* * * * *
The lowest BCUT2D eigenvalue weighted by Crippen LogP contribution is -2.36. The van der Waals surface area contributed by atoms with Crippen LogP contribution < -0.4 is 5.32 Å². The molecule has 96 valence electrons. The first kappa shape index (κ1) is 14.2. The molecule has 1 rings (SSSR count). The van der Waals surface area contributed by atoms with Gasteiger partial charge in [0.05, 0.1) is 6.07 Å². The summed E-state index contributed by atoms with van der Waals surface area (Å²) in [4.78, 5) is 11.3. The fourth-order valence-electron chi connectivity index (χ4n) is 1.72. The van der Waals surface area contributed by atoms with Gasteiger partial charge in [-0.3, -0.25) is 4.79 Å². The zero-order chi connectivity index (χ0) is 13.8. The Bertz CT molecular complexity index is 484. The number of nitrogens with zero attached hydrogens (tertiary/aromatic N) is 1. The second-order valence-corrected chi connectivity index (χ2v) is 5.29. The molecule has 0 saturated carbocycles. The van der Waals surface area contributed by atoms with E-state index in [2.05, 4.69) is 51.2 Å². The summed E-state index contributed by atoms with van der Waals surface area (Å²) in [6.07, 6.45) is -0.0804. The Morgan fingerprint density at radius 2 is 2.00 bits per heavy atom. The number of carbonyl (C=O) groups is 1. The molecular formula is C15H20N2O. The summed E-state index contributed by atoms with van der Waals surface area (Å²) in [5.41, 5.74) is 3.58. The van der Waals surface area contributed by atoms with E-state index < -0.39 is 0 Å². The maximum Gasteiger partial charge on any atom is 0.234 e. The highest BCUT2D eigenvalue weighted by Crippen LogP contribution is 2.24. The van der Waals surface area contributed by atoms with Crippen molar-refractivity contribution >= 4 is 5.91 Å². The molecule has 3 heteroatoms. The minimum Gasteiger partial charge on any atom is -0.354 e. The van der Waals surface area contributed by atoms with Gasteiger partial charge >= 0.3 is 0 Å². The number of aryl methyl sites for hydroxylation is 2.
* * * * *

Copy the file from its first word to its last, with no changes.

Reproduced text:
The lowest BCUT2D eigenvalue weighted by Crippen LogP contribution is -2.36. The van der Waals surface area contributed by atoms with Crippen LogP contribution < -0.4 is 5.32 Å². The molecule has 96 valence electrons. The first kappa shape index (κ1) is 14.2. The molecule has 1 rings (SSSR count). The van der Waals surface area contributed by atoms with Gasteiger partial charge in [0.05, 0.1) is 6.07 Å². The summed E-state index contributed by atoms with van der Waals surface area (Å²) in [4.78, 5) is 11.3. The fourth-order valence-electron chi connectivity index (χ4n) is 1.72. The van der Waals surface area contributed by atoms with Gasteiger partial charge in [-0.3, -0.25) is 4.79 Å². The zero-order chi connectivity index (χ0) is 13.8. The Bertz CT molecular complexity index is 484. The number of nitrogens with zero attached hydrogens (tertiary/aromatic N) is 1. The second-order valence-corrected chi connectivity index (χ2v) is 5.29. The molecule has 0 saturated carbocycles. The van der Waals surface area contributed by atoms with E-state index in [2.05, 4.69) is 51.2 Å². The summed E-state index contributed by atoms with van der Waals surface area (Å²) in [6.07, 6.45) is -0.0804. The Morgan fingerprint density at radius 2 is 2.00 bits per heavy atom. The number of carbonyl (C=O) groups is 1. The molecular formula is C15H20N2O. The summed E-state index contributed by atoms with van der Waals surface area (Å²) in [5.41, 5.74) is 3.58. The van der Waals surface area contributed by atoms with E-state index < -0.39 is 0 Å². The maximum Gasteiger partial charge on any atom is 0.234 e. The highest BCUT2D eigenvalue weighted by Crippen LogP contribution is 2.24. The van der Waals surface area contributed by atoms with Crippen molar-refractivity contribution >= 4 is 5.91 Å². The molecule has 3 heteroatoms. The minimum Gasteiger partial charge on any atom is -0.354 e. The van der Waals surface area contributed by atoms with Gasteiger partial charge >= 0.3 is 0 Å². The number of aryl methyl sites for hydroxylation is 2.